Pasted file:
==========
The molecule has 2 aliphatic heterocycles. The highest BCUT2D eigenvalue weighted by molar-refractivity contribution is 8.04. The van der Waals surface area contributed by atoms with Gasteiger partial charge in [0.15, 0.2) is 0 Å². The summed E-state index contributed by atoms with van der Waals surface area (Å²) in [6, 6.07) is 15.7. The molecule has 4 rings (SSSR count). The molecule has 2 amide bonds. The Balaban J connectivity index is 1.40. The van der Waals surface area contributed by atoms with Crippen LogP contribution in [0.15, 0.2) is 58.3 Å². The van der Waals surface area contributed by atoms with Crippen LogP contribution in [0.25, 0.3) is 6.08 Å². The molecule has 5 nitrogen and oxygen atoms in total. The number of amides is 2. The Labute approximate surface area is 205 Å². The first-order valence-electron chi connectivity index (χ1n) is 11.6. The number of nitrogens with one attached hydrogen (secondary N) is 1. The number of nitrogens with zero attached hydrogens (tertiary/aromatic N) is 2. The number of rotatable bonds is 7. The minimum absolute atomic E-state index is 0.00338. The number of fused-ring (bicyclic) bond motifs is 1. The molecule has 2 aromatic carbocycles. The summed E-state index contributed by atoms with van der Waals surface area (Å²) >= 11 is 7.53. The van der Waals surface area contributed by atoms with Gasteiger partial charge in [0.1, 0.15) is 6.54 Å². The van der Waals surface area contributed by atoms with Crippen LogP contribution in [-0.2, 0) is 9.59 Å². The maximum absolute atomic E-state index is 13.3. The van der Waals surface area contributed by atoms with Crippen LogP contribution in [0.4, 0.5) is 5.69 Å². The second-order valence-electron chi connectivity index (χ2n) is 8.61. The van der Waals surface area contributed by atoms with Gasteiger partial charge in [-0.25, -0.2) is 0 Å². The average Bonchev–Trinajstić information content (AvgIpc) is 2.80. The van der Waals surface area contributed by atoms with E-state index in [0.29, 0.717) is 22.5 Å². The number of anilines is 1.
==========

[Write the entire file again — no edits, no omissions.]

The molecule has 2 aliphatic heterocycles. The highest BCUT2D eigenvalue weighted by molar-refractivity contribution is 8.04. The van der Waals surface area contributed by atoms with Gasteiger partial charge in [0.15, 0.2) is 0 Å². The summed E-state index contributed by atoms with van der Waals surface area (Å²) in [6, 6.07) is 15.7. The molecule has 4 rings (SSSR count). The molecule has 2 amide bonds. The Balaban J connectivity index is 1.40. The van der Waals surface area contributed by atoms with Crippen LogP contribution in [0.15, 0.2) is 58.3 Å². The van der Waals surface area contributed by atoms with Crippen LogP contribution in [0.25, 0.3) is 6.08 Å². The molecule has 5 nitrogen and oxygen atoms in total. The number of amides is 2. The Labute approximate surface area is 205 Å². The first-order valence-electron chi connectivity index (χ1n) is 11.6. The number of nitrogens with one attached hydrogen (secondary N) is 1. The number of nitrogens with zero attached hydrogens (tertiary/aromatic N) is 2. The number of rotatable bonds is 7. The minimum absolute atomic E-state index is 0.00338. The number of fused-ring (bicyclic) bond motifs is 1. The molecule has 2 aromatic carbocycles. The summed E-state index contributed by atoms with van der Waals surface area (Å²) >= 11 is 7.53. The van der Waals surface area contributed by atoms with Gasteiger partial charge in [0.1, 0.15) is 6.54 Å². The van der Waals surface area contributed by atoms with Crippen LogP contribution in [-0.2, 0) is 9.59 Å². The maximum absolute atomic E-state index is 13.3. The van der Waals surface area contributed by atoms with Crippen LogP contribution in [0.4, 0.5) is 5.69 Å². The second-order valence-electron chi connectivity index (χ2n) is 8.61. The van der Waals surface area contributed by atoms with Gasteiger partial charge in [-0.25, -0.2) is 0 Å². The average Bonchev–Trinajstić information content (AvgIpc) is 2.80. The van der Waals surface area contributed by atoms with E-state index in [0.29, 0.717) is 22.5 Å². The number of anilines is 1.